Sen. Ben Sasse (R-Neb.) asked Facebook CEO Mark Zuckerberg to define “free speech,” and the lawmaker’s main concern seemed to be the pro-life movement.
“I think this is a really hard question. It’s one of the reasons why we struggle with it,” Zuckerberg admitted. “There are certain definitions that we have around calling for violence.”
Sasse agreed that any content on Facebook calling for violence “shouldn’t be there” but then turned to his concerns over the fact that some far-left progressives see the First Amendment as “dangerous because you might use your freedom to say something that hurts somebody else’s feelings.”
The Nebraska conservative used the abortion debate as an example:
“There are some really passionately held views about the abortion issue on this panel today. Can you imagine a world where you might decide that pro-lifers are prohibited from speaking about their abortion views on your platform?”
Zuckerberg said he “would not want that to be the case.” But Sasse didn’t seem convinced, pointing out that an open debate on the merits of the pro-life movement might be “unsettling to people who’ve had an abortion.”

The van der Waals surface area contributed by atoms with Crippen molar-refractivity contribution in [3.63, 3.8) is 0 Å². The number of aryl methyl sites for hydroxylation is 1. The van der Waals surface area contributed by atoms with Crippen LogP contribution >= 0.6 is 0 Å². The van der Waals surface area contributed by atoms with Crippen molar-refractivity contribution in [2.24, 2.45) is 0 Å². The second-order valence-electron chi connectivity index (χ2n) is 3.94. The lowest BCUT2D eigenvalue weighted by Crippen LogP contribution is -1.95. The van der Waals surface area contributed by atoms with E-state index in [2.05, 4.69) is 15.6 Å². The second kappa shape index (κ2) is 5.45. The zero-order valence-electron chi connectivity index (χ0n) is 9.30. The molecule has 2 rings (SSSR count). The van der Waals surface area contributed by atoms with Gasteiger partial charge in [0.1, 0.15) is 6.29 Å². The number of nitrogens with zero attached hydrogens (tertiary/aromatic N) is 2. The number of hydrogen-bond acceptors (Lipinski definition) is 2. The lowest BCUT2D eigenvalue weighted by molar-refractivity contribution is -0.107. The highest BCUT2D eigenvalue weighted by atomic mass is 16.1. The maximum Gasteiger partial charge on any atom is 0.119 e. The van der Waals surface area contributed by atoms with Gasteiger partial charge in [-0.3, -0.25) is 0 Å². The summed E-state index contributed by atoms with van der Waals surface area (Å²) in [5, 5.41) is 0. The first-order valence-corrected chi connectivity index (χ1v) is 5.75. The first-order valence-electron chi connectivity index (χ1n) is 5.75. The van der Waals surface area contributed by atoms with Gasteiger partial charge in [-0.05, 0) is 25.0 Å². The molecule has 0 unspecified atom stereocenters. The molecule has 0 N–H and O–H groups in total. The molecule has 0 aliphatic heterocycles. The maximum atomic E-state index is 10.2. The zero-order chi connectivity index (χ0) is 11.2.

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The Facebook founder said he agrees “generally” with Sasse’s concerns but indicated he’s at least open to discussing additional laws on free speech:
“I do generally agree with the point that you’re making, which is as we are able to technologically shift towards — especially having AI — proactively look at content. I think that’s going to create massive questions for society about what obligations we want to require companies to fulfill.
I do think that’s a question that we need to struggle with as a country because I know other countries are, and they’re putting laws in place. I think America needs to figure out and create the set of principles we want American companies to operate under.”
Sasse concluded his questioning period by telling Zuckerberg, “I wouldn’t want you to leave here today and think there is sort of a unified view in the Congress that you should be moving toward policing more and more and more speech.”
He added: “Adults need to engage in vigorous debates.”